Table of Contents
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In this common module students deepen their understanding of how texts represent individual and collective human experiences. They examine how texts represent human qualities and emotions associated with, or arising from, these experiences. Students appreciate, explore, interpret, analyse and evaluate the ways language is used to shape these representations in a range of texts in a variety of forms, modes and media.
Students explore how texts may give insight into the anomalies, paradoxes and inconsistencies in human behaviour and motivations, inviting the responder to see the world differently, to challenge assumptions, ignite new ideas or reflect personally. They may also consider the role of storytelling throughout time to express and reflect particular lives and cultures. By responding to a range of texts they further develop skills and confidence using various literary devices, language concepts, modes and media to formulate a considered response to texts.
Students study one prescribed text and a range of short texts that provide rich opportunities to further explore representations of human experiences illuminated in texts. They make increasingly informed judgements about how aspects of these texts, for example context, purpose, structure, stylistic and grammatical features, and form shape meaning. In addition, students select one related text and draw from personal experience to make connections between themselves, the world of the text and their wider world.
|Key Statement||What does it mean?|
|Individual and Collective Human Experiences||An individual human experience is exclusive to 1 individual, whereas a collective experience is shared by multiple individuals|
|Human qualities and emotions associated with, or arising from, these experiences||The attributes, characteristics, and feelings connected to/caused by human experiences|
|Anomalies, Paradoxes, and Inconsistencies||Anomalies - Behaviours and motivations outside the norms and conventions of a particular social context|
Paradoxes - Behaviours which conflict with the motivations
Inconsistencies: Behaviours and motivations which change despite no apparent cause
|To see the world differently, to challenge assumptions, ignite new ideas or reflect personally||How the text influences the audience’s way of thinking, whether by exposing them to novel ideas, challenging their pre-existing notions, or reinforcing their beliefs in an unsettling manner.|
Dimensions of the Human Experience
The human experiences represented in your prescribed/unseen texts will always be connected to one of the subcategories of the “wellness wheel”:
Words to include in textual analysis
These make markers happy for some reason.
- Appreciate - when making a judgement about the value of something
- Explore - when discussing the themes of the text
- Interpret - when discussing the audience’s interaction with the text
- Analyse - When discussing your understanding of the text
- Expression - When discussing the author/poet/artist’s connection to the text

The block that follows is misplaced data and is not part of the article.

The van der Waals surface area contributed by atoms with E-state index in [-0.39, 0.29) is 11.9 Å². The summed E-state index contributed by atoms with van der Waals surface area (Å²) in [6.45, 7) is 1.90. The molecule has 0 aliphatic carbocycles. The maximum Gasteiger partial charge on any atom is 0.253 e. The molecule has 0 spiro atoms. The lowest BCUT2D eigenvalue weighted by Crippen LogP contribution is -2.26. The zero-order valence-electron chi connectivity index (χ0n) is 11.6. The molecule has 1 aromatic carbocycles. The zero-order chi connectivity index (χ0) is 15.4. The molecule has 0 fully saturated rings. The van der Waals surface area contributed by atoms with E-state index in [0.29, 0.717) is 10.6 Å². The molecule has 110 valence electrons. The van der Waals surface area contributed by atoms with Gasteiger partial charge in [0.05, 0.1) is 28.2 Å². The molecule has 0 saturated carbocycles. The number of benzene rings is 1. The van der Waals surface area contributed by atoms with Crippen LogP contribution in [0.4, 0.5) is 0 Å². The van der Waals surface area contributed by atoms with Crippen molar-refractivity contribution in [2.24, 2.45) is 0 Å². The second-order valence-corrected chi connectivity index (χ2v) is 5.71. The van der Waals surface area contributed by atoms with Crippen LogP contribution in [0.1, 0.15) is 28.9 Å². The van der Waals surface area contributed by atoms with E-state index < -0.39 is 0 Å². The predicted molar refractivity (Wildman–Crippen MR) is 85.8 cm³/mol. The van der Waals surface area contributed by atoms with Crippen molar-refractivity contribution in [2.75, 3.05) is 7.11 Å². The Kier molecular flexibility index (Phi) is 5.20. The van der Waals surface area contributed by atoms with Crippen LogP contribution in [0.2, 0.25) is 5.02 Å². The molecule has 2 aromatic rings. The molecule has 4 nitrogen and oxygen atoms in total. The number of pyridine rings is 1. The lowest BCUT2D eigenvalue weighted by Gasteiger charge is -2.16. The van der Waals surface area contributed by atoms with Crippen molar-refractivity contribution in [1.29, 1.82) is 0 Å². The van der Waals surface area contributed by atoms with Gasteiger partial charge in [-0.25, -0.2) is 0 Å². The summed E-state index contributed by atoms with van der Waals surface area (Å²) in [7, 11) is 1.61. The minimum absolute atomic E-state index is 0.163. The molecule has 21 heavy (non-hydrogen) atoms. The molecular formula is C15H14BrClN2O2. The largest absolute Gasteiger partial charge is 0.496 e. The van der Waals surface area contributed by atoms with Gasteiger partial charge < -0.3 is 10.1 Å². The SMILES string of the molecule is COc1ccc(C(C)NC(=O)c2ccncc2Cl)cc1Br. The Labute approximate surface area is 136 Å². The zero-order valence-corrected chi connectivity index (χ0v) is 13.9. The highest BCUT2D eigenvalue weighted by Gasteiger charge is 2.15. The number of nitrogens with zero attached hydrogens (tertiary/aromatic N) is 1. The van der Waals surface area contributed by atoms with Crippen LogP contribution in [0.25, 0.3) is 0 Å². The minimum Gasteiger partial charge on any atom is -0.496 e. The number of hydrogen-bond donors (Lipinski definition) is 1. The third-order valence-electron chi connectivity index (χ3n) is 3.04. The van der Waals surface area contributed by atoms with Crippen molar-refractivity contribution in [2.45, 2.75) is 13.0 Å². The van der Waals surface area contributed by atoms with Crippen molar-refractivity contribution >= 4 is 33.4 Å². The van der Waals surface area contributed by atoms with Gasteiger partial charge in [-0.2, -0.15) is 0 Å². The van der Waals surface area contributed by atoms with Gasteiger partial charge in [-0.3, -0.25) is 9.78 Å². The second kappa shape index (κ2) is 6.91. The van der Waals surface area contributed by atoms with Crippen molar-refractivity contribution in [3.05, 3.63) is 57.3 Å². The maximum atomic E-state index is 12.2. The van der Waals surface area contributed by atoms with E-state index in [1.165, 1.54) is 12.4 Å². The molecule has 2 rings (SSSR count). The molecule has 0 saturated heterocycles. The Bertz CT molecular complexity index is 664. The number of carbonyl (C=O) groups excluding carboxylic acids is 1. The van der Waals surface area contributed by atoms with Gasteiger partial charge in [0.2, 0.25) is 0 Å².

- Elicit - When discussing how a technique results in an emotion
Plutchik Wheel of Emotions
For paper 1 unseen texts, a good estimate is 2-3 lines per mark, while the extended response should be ~800 words/6 pages. If you don’t hit those numbers, that’s totally fine, it’s just a good estimate.
RESOURCE: CHIPS Question Breakdown Strategy
Body Paragraph Structure
- Statement about the concept
- What type(s) of experience from the wellness wheel is represented, and is it collective or individual?
- What emotions from the Plutkich wheel are present, and how are they used (Example/Technique from PETAL paragraphs)?
- How does the experience of the example present anomaly/paradox/inconsistency in the human experience?
- What does the composer achieve?
- Personal reflection? Challenging the reader’s assumptions? Persuading you of something?
- Conclude with a mash of steps 1, 2, and 3
Positive and Negative Words
Words to describe the human experience that mean nothing but for some reason get more marks
MULTIFACETED (markers love this one)
Targets of a text
|A text targets…||If it appeals to…|
Patronising (like a Karen)
Pragmatic (negatively realistic)
- Aids in this improved understanding of the textual material
- Indicates the universality in the subject matter being contemplated
- Brings reader to consider more deeply the manner in which ___
- An intimacy is generated between the viewer and ___
- Creates a more nuanced understanding
- Attracting to the audience to both ___
- To further impress upon the reader the idea of ___
- Further clarify and cement reader’s understand of the literal content
- Further elucidates the impression that
Free Thesis Statements
- Texts represent how human experiences are dependent on one’s context and their ability to transcend the limitations of context
- Texts about human experience invite the audience to contemplate on their own experiences and reflect on the processes that shape their identity
- Human experiences may be recursive but they are transformative nonetheless
- Texts offer a representations of human experience that challenges our assumptions and thus intensifies our awareness of self and others
- Representation of relationships in texts highlight the way in which human experiences may differ in varied interactions
- Texts offer a representation of the human experience to record the social and emotional development of the individual and the collective
- Our experiences expose our capacity for fortitude and focus, particularly when our individual ideals are challenged by contextual values / societal expectations